Recently there have been some conversations about trying to craft a consistent message about OER that can be used with policymakers, particularly those in Washington DC. This exercise is necessary because, like it or not, the term “open” requires explaining. As does the term “free.” And a “message” that requires lots of explaining is a message that still needs crafting.
I recently heard the term “unobstructed license” batted around as the potential phrase we should use in our conversations about OER with policymakers. This is possibly the worst phrase I’ve heard recommended yet, for a number of reasons. (1) No one is currently using this phrase, so no one (even folks in the OER community!) knows what it means. (2) Consequently, it still requires an explanation. (3) The phrase is grammatically incorrect, if I understand what it’s trying to mean. I think it’s trying to mean materials who use is unobstructed by a license, or a license that removes obstacles from your use of a resource, or something like that. However, in the phrase “unobstructed license,” “unobstructed” modifies the word “license.” So we find ourselves talking about a license that is not obstructed in any way. An “unobstructed license” sounds more like DMCA or ACTA style copyright – like a license whose enforcement is unobstructed by little nuisances like Fair Use…
I fully agree that we need to unify our messaging around the important idea of OER, especially behind the powerful policy idea that when taxpayers fund the development of courses, textbooks, or curriculum materials, those materials ought to be OER. But how can we communicate this in a way that even congressmen can understand without additional explanation?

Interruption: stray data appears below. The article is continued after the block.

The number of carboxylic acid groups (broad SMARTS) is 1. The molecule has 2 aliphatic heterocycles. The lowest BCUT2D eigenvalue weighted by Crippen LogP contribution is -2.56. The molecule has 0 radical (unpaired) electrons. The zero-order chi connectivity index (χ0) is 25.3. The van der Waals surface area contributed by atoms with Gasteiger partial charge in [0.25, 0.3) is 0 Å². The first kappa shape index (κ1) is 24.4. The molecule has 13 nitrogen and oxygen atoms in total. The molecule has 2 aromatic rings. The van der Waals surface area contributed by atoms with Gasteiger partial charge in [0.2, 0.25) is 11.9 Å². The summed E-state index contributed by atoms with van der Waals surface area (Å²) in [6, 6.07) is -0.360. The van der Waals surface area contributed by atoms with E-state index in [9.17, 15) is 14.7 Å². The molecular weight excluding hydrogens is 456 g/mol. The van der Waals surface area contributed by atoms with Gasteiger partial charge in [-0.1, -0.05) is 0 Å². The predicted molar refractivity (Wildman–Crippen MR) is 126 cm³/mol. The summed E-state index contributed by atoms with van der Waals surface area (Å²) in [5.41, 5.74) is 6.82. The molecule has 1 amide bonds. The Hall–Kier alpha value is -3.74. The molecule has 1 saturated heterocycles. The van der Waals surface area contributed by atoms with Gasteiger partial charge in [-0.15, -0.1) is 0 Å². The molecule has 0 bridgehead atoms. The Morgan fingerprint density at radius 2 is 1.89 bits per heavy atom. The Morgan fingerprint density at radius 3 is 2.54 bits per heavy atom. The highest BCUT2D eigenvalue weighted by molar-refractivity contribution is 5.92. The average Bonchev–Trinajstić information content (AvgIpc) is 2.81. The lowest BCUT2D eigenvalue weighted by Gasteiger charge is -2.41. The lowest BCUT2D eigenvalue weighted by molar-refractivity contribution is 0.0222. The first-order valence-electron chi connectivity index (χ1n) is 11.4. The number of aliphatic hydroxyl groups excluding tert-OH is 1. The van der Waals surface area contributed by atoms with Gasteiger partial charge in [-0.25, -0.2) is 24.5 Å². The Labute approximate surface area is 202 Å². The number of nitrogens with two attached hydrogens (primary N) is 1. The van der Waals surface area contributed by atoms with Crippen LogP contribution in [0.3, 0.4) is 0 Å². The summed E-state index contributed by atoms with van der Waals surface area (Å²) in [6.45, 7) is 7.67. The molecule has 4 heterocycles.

Now for the heresy. How about the phrase “public domain”?
Now I know, I know… there’s a widespread feeling that all OER are supposed to use a Creative Commons license. But there’s no reason this has to be true. Even Creative Commons recognizes that some “open” things shouldn’t use a CC license. For example, remember last year, when Creative Commons asked why the White House was using CC BY for it’s photographs when it should have been placing them in the public domain?
Educational materials in the public domain are OER by any definition.
If you said to a congresswoman, “Educational materials created with public dollars should be placed in the public domain” there would be no question what you meant. No further explanation needed. And that kind of message is the kind we should all be able to rally around. So rather than floundering about, looking for a concise way to explain how Creative Commons licenses use copyright law against itself to insure long-term public access and sharing, why not just simplify things? Why not use language the people we’re talking to understand?
Why shouldn’t our messaging in DC focus on the phrase “public domain”?